Right. So they found out how it does in case B, but not in case A. And it's not like performance against SAMs is a CAS-specific thing. For case A, can it, traveling at high enough speeds where it's not vulnerable to ground fire, accurately pick out and take down ground targets in a chaotic battlefield without hitting friendlies? How's its loiter time? Is the quantity of munitions it can carry and the number of aircraft that are likely to be dispatched useful for the role? Things like that are what I'm talking about. None of that was tested at Atlantic Trident, from what I've read. Again, that is my only point.



posted on Oct, 30 2017 @ 05:54 PM
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a reply to: face23785

And if it can handle B, what makes you think it can't A, is what I'm saying. If it can do CAS against high end systems, it will be even better against targets with few to no defenses. It will be carrying its externals in that case, which means more weapons.

As for all the others, it's not any different from the F-16 and F-18 beyond not having external fuel tanks yet. The same things that apply to them flying that mission will apply to it as far as those factors go. Just as with them it's going to depend on range to target area, if they're only internal or a combination of internal and external, and all kinds of factors, just as with other CAS platforms.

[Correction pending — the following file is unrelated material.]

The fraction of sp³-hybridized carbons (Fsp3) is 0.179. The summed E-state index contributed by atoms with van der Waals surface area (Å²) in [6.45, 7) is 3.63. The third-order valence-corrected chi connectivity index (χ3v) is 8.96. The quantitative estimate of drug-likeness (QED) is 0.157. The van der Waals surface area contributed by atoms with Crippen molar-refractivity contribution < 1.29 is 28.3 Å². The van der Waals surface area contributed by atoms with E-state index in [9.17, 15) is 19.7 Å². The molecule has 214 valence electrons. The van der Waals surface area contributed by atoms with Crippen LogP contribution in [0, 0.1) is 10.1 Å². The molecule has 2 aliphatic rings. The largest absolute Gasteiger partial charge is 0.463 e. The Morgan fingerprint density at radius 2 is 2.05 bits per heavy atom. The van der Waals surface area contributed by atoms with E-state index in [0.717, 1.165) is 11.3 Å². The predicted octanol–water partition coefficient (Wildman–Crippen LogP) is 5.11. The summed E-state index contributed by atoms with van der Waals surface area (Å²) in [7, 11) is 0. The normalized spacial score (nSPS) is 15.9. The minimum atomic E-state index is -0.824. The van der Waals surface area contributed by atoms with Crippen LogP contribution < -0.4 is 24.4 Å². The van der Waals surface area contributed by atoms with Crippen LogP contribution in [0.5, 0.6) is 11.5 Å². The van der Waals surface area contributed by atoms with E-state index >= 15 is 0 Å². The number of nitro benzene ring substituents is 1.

posted on Oct, 30 2017 @ 06:19 PM
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a reply to: Zaphod58

Yeah and all of that was one reason why I really wasn't trying to get into whether it will be a good CAS platform or not. Again, my only point was that Atlantic Trident didn't really show whether it was or not. I think we've pretty much run this one into the ground, boss.



posted on Oct, 30 2017 @ 06:21 PM
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a reply to: face23785

If you think that an A2/AD exercise doesn't show that it can perform one of the missions that it was designed for, then yeah, we have.



posted on Oct, 30 2017 @ 09:41 PM
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originally posted by: OccamsRazor04
a reply to: FredT

Why would this have anything to do with the f-35?


The USAF as justification to kill off the A-10 have said that the F-35 would be used in the CAS role. Thats why I brought it up



posted on Oct, 30 2017 @ 09:47 PM
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a reply to: FredT

As are the F-15, F-18, F-16, B-52, etc. Why would the F-35 be any different? CAS, most of the time, is simply a matter of punching in coordinates, flying over, and hitting the pickle button.